Chinese policymakers on Thursday ruled out an imminent devaluation of the yuan as they seek to reassure trading partners ahead of the G20 summit that they can manage market stability while driving structural reforms.
Comments from senior economic policy officials and industry leaders come as finance ministers and central bankers from G20 nations prepare to meet in Shanghai on Friday and Saturday. Current market turmoil and a global economic slowdown are expected to be key topics of discussion.
Overhanging the summit are wider criticisms from the global economic and investment community about China’s record on managing its currency and markets and effectively communicating policies to financial markets.
Earlier on Thursday, the official China Daily newspaper reported, quoting finance minister Lou Jiwei, that a proposal to devalue China’s yuan, also known as the renminbi, was not on the agenda for G20 summit.
Zhu Guangyao, vice finance minister, said that China would seek to keep the exchange rate stable while maintaining its current “managed float” regime. China’s current foreign exchange management theoretically allows market forces input into the way the yuan is priced against other currencies.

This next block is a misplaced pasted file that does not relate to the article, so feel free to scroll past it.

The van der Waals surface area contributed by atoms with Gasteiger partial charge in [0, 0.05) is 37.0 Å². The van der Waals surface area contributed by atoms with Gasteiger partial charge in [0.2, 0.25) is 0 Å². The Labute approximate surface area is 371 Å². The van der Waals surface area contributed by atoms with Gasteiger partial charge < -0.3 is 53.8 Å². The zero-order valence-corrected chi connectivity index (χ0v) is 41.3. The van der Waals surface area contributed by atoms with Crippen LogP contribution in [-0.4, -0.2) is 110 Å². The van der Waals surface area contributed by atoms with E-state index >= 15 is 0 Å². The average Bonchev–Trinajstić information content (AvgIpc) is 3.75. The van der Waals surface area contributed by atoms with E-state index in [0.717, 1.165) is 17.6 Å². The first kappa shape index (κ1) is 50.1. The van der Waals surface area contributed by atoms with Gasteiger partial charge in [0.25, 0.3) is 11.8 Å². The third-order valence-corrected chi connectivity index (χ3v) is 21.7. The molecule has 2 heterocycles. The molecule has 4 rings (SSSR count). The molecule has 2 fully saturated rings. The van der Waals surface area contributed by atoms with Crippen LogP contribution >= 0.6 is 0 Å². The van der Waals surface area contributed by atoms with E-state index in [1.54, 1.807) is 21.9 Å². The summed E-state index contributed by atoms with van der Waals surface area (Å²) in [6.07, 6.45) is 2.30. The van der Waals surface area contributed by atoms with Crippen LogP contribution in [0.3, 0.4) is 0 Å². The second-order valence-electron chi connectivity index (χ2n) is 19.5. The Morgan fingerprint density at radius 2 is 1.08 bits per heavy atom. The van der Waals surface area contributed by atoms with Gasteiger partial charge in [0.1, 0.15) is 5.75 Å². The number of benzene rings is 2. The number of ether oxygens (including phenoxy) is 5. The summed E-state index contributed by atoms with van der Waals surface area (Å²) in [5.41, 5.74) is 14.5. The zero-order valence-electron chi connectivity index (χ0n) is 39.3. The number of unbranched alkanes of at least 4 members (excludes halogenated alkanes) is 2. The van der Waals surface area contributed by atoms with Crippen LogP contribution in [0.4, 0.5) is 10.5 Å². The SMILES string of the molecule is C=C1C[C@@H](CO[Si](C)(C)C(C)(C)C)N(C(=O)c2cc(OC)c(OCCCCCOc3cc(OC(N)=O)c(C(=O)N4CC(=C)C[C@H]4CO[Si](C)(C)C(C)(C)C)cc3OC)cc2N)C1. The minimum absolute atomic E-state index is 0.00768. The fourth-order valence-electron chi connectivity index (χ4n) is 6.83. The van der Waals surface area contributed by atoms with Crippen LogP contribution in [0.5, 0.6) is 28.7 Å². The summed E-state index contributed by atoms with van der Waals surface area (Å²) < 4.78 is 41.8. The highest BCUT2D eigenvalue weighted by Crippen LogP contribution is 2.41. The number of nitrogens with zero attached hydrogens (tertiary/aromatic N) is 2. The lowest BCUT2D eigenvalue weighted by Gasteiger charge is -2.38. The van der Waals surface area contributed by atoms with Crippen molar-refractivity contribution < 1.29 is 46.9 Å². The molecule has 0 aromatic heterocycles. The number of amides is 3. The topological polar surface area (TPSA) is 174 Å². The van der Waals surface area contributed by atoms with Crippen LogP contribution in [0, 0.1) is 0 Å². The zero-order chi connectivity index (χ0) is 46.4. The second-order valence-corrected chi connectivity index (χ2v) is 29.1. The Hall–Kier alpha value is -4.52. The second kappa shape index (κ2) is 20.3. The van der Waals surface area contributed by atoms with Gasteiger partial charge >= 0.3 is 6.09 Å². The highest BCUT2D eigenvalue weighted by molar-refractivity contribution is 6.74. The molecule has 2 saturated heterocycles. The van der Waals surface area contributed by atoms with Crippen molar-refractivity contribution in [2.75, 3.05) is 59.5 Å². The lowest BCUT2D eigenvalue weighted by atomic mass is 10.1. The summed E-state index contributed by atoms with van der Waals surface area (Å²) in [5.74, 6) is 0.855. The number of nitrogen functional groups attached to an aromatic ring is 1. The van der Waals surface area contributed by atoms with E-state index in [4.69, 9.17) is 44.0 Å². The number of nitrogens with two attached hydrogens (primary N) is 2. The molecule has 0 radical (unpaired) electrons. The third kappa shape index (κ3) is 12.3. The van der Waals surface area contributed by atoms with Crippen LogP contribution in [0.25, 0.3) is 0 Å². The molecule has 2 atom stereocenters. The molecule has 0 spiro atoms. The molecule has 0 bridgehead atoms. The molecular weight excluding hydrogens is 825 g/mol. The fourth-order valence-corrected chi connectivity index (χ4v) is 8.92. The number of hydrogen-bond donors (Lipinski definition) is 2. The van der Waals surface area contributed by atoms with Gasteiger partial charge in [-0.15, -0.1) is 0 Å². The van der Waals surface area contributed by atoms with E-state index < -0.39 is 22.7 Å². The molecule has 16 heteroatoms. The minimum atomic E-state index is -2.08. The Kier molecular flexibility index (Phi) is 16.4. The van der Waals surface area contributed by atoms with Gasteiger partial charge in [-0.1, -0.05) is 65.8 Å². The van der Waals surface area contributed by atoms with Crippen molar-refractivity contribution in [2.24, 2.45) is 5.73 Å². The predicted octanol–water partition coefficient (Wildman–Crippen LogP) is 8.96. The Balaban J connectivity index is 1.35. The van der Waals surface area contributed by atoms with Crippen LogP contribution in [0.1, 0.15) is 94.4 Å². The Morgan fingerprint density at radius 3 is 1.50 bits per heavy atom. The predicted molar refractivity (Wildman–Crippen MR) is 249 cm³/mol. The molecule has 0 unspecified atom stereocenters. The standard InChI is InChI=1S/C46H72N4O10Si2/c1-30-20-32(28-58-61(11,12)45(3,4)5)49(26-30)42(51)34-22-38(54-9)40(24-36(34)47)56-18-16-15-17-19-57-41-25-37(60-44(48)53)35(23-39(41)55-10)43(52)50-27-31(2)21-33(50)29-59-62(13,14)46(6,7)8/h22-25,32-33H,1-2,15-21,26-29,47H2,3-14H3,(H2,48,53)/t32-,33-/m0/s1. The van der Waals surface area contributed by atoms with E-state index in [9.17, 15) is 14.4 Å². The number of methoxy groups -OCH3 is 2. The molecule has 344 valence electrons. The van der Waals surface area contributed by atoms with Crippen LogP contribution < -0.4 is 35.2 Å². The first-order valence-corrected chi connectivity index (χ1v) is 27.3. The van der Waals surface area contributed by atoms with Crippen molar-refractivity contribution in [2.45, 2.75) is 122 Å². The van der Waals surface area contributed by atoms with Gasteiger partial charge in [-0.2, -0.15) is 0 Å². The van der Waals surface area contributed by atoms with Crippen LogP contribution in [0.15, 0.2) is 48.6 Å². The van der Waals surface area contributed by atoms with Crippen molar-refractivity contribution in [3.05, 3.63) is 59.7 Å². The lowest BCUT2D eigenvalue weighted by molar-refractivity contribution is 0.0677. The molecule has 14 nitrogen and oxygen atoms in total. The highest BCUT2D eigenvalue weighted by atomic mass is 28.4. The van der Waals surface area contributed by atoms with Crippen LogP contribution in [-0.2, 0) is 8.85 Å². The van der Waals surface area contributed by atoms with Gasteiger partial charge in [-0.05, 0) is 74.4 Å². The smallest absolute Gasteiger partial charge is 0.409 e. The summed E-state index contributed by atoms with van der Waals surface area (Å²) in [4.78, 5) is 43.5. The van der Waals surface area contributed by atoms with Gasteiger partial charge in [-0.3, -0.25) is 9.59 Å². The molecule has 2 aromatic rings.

“We do recognize the risk the global economy faces,” he said in English at a conference held by the Institute of International Finance linked to the G20 summit.
“We also understand how important it is to correctly communicate with the market,” he added.
A more than 6 percent drop in China stocks on Thursday, their biggest one-day loss in a month, highlighted the volatility that has roiled the country’s financial markets over the past nine months.
Key global policymakers have been blunt in their assessment of China’s ability to manage its domestic markets.
“You have to communicate clearly publicly or it will be interpreted for you,” U.S. Treasury Secretary Jack Lew said in an interview with the Wall Street Journal on Thursday.
Lew said China must also make it clear that there is no “major devaluation” in the pipeline.
The People’s Bank of China (PBOC) devalued its currency in August, arguing it would allow the market to reset at its natural level. But investors have continued to move out of the currency since and the exchange rate has slid further.